Posts tagged North America
Florida’s Red Tides and Their Impacts on Sea Turtles

Harmful algal blooms (HABs) have occurred on Florida’s west coast for centuries, with the first documented report of the HAB known as a red tide in 1844. Although many different organisms can cause HABs, the red tide that commonly affects the Gulf Coast of Florida is caused by a single-celled dinoflagellate known as Karenia brevis (formerly Gymnodinium breve and Ptychodiscus brevis), which can turn waters reddish-brown when its concentrations are elevated. When winds, currents, salinity, and temperatures are ideal for algal transport and growth, the cells can be concentrated and proliferate into what are known as blooms. Although natural biogeochemical cycles contribute to the presence of HABs, it is possible that anthropogenic influences, including industrial and agricultural runoff (e.g., fertilizers and phosphate mining wastes), and increased ocean temperatures are resulting in an amplification of the frequency, duration, and range of harmful algal blooms.

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The Conservation Status of the Kemp's Ridley Worldwide

The Kemp’s ridley is a signature species for the Gulf of Mexico, and it has become an icon for conservation. Its story includes a long-term international conservation effort, undertaken by Mexico and the United States, which brought the species back from the brink of extinction. A recently completed IUCN Red List assessment not only evaluated the Kemp’s ridley’s current conservation status but also provided a rare glimpse into the history of a critically endangered species prior to its decline.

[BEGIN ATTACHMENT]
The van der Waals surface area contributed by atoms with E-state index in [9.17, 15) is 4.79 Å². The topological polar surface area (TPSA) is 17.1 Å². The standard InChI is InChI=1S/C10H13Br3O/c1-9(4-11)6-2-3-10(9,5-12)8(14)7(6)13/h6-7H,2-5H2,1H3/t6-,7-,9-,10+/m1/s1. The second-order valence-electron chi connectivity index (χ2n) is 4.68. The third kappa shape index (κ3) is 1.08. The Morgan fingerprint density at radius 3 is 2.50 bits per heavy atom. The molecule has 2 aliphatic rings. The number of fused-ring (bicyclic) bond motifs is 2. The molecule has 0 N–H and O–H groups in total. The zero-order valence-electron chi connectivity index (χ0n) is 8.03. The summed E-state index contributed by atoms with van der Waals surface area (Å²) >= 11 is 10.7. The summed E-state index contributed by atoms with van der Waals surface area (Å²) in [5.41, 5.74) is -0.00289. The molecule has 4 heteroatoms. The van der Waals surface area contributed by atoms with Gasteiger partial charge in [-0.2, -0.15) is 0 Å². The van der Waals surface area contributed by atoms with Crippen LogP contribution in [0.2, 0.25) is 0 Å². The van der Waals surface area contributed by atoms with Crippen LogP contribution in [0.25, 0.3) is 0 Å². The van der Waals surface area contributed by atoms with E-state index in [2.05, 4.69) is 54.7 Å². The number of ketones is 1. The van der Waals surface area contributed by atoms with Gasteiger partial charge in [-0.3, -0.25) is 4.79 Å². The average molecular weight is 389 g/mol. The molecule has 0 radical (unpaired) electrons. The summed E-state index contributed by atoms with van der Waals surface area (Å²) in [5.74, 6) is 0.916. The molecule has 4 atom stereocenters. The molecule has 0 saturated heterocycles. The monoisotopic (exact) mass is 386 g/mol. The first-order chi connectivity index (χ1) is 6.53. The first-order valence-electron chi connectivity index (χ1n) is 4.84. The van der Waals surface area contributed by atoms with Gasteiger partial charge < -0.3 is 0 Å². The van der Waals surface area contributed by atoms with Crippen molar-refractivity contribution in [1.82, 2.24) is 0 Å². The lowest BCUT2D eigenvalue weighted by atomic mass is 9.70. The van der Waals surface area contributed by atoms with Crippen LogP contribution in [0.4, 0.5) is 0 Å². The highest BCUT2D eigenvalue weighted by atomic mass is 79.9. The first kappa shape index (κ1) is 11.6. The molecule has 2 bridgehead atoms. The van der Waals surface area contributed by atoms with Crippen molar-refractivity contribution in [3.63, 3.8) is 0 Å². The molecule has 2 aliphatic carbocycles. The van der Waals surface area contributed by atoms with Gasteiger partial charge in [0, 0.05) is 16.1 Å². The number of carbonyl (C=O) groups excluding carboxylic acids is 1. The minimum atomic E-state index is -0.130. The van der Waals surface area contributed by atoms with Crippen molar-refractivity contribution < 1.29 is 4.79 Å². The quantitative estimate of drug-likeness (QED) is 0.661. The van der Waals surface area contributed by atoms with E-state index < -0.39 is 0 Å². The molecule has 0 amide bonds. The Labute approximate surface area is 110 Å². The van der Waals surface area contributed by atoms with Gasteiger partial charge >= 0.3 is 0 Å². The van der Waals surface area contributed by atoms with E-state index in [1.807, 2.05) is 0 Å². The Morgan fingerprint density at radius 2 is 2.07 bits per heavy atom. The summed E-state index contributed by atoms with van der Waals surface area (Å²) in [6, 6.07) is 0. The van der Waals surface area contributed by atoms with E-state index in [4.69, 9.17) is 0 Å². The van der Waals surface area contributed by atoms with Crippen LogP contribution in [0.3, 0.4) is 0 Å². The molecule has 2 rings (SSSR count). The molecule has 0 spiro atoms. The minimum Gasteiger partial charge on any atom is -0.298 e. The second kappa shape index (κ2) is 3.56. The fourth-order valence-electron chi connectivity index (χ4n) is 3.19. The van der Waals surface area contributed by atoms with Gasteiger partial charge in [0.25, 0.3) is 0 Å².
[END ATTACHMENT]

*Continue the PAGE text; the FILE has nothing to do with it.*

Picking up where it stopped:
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Michoacán's Black Turtle: Back from the Brink

Located halfway between the resort cities of Acapulco and Puerto Vallarta, the coastline of Michoacán is comparatively quiet and secluded. Broad, sandy beaches here provide ideal nesting habitat for the black sea turtle. The rugged, vast expanse of Mexico’s Pacific coastline is the setting for one of the most inspirational sea turtle conservation success stories of all time.

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Building Bycatch Solutions from the Ground Up for the East Pacific Leatherback

The East Pacific population of the leatherback is one of the world’s most threatened marine turtle regional management units, due in large part to bycatch of leatherbacks in foraging grounds. There may now be fewer than 1,000 adult females in this population owing to a combination of fisheries bycatch, egg harvesting, and other threats. As such, an expert working group was assembled to develop a 10-year regional action plan to halt and reverse the decline of the East Pacific leatherback turtle.

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